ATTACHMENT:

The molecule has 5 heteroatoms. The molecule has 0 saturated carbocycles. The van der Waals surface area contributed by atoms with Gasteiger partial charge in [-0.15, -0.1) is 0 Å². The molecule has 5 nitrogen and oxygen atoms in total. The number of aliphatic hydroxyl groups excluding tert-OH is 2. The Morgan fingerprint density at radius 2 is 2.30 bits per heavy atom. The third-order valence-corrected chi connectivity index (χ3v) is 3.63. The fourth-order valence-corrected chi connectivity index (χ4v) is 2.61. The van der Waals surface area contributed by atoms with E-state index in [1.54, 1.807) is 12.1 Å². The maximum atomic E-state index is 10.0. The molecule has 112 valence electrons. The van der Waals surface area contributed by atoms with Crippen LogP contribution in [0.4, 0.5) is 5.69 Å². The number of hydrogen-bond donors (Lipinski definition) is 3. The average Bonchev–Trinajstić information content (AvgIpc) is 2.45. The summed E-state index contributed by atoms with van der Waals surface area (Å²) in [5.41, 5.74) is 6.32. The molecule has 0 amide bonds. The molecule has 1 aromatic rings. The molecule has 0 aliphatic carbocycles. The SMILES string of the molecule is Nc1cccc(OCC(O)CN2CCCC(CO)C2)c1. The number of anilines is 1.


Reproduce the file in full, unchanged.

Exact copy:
The molecule has 5 heteroatoms. The molecule has 0 saturated carbocycles. The van der Waals surface area contributed by atoms with Gasteiger partial charge in [-0.15, -0.1) is 0 Å². The molecule has 5 nitrogen and oxygen atoms in total. The number of aliphatic hydroxyl groups excluding tert-OH is 2. The Morgan fingerprint density at radius 2 is 2.30 bits per heavy atom. The third-order valence-corrected chi connectivity index (χ3v) is 3.63. The fourth-order valence-corrected chi connectivity index (χ4v) is 2.61. The van der Waals surface area contributed by atoms with E-state index in [1.54, 1.807) is 12.1 Å². The maximum atomic E-state index is 10.0. The molecule has 112 valence electrons. The van der Waals surface area contributed by atoms with Crippen LogP contribution in [0.4, 0.5) is 5.69 Å². The number of hydrogen-bond donors (Lipinski definition) is 3. The average Bonchev–Trinajstić information content (AvgIpc) is 2.45. The summed E-state index contributed by atoms with van der Waals surface area (Å²) in [5.41, 5.74) is 6.32. The molecule has 0 amide bonds. The molecule has 1 aromatic rings. The molecule has 0 aliphatic carbocycles. The SMILES string of the molecule is Nc1cccc(OCC(O)CN2CCCC(CO)C2)c1. The number of anilines is 1.